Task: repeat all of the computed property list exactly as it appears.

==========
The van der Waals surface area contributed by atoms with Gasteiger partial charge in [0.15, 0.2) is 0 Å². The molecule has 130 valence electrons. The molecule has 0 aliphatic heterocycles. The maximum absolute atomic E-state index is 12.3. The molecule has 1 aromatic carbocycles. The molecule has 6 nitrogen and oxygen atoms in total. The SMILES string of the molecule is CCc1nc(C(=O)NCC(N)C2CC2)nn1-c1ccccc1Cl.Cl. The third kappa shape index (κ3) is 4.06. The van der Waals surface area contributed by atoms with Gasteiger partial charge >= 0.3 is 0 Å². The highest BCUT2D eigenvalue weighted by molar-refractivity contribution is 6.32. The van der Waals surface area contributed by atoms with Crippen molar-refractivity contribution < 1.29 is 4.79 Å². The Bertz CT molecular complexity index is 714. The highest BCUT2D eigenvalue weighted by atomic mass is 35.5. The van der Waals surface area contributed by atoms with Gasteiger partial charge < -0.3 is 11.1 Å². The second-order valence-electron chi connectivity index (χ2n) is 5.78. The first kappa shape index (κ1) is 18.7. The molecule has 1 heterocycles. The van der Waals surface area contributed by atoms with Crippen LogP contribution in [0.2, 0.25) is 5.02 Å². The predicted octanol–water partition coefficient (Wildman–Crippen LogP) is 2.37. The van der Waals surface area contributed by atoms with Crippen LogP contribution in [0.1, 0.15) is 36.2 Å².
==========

The van der Waals surface area contributed by atoms with Gasteiger partial charge in [0.15, 0.2) is 0 Å². The molecule has 130 valence electrons. The molecule has 0 aliphatic heterocycles. The maximum absolute atomic E-state index is 12.3. The molecule has 1 aromatic carbocycles. The molecule has 6 nitrogen and oxygen atoms in total. The SMILES string of the molecule is CCc1nc(C(=O)NCC(N)C2CC2)nn1-c1ccccc1Cl.Cl. The third kappa shape index (κ3) is 4.06. The van der Waals surface area contributed by atoms with Gasteiger partial charge >= 0.3 is 0 Å². The highest BCUT2D eigenvalue weighted by molar-refractivity contribution is 6.32. The van der Waals surface area contributed by atoms with Crippen molar-refractivity contribution < 1.29 is 4.79 Å². The Bertz CT molecular complexity index is 714. The highest BCUT2D eigenvalue weighted by atomic mass is 35.5. The van der Waals surface area contributed by atoms with Gasteiger partial charge < -0.3 is 11.1 Å². The second-order valence-electron chi connectivity index (χ2n) is 5.78. The first kappa shape index (κ1) is 18.7. The molecule has 1 heterocycles. The van der Waals surface area contributed by atoms with Crippen LogP contribution in [0.2, 0.25) is 5.02 Å². The predicted octanol–water partition coefficient (Wildman–Crippen LogP) is 2.37. The van der Waals surface area contributed by atoms with Crippen LogP contribution in [0.1, 0.15) is 36.2 Å².